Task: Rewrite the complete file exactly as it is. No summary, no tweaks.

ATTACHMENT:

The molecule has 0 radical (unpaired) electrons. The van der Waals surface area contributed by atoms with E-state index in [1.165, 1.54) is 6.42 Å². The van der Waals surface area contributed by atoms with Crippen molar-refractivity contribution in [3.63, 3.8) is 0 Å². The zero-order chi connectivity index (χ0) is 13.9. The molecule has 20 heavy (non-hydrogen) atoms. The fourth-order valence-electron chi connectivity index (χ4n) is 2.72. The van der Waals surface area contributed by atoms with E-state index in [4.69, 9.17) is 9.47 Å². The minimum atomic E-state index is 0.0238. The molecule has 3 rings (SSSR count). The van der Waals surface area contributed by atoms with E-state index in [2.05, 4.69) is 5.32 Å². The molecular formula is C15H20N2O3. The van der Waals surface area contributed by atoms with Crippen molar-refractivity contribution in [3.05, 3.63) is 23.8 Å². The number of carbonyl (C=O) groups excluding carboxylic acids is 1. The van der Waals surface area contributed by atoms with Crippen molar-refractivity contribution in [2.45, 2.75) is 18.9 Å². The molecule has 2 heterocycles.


The molecule has 0 radical (unpaired) electrons. The van der Waals surface area contributed by atoms with E-state index in [1.165, 1.54) is 6.42 Å². The van der Waals surface area contributed by atoms with Crippen molar-refractivity contribution in [3.63, 3.8) is 0 Å². The zero-order chi connectivity index (χ0) is 13.9. The molecule has 20 heavy (non-hydrogen) atoms. The fourth-order valence-electron chi connectivity index (χ4n) is 2.72. The van der Waals surface area contributed by atoms with E-state index in [4.69, 9.17) is 9.47 Å². The minimum atomic E-state index is 0.0238. The molecule has 3 rings (SSSR count). The van der Waals surface area contributed by atoms with E-state index in [2.05, 4.69) is 5.32 Å². The molecular formula is C15H20N2O3. The van der Waals surface area contributed by atoms with Crippen molar-refractivity contribution in [3.05, 3.63) is 23.8 Å². The number of carbonyl (C=O) groups excluding carboxylic acids is 1. The van der Waals surface area contributed by atoms with Crippen molar-refractivity contribution in [2.45, 2.75) is 18.9 Å². The molecule has 2 heterocycles.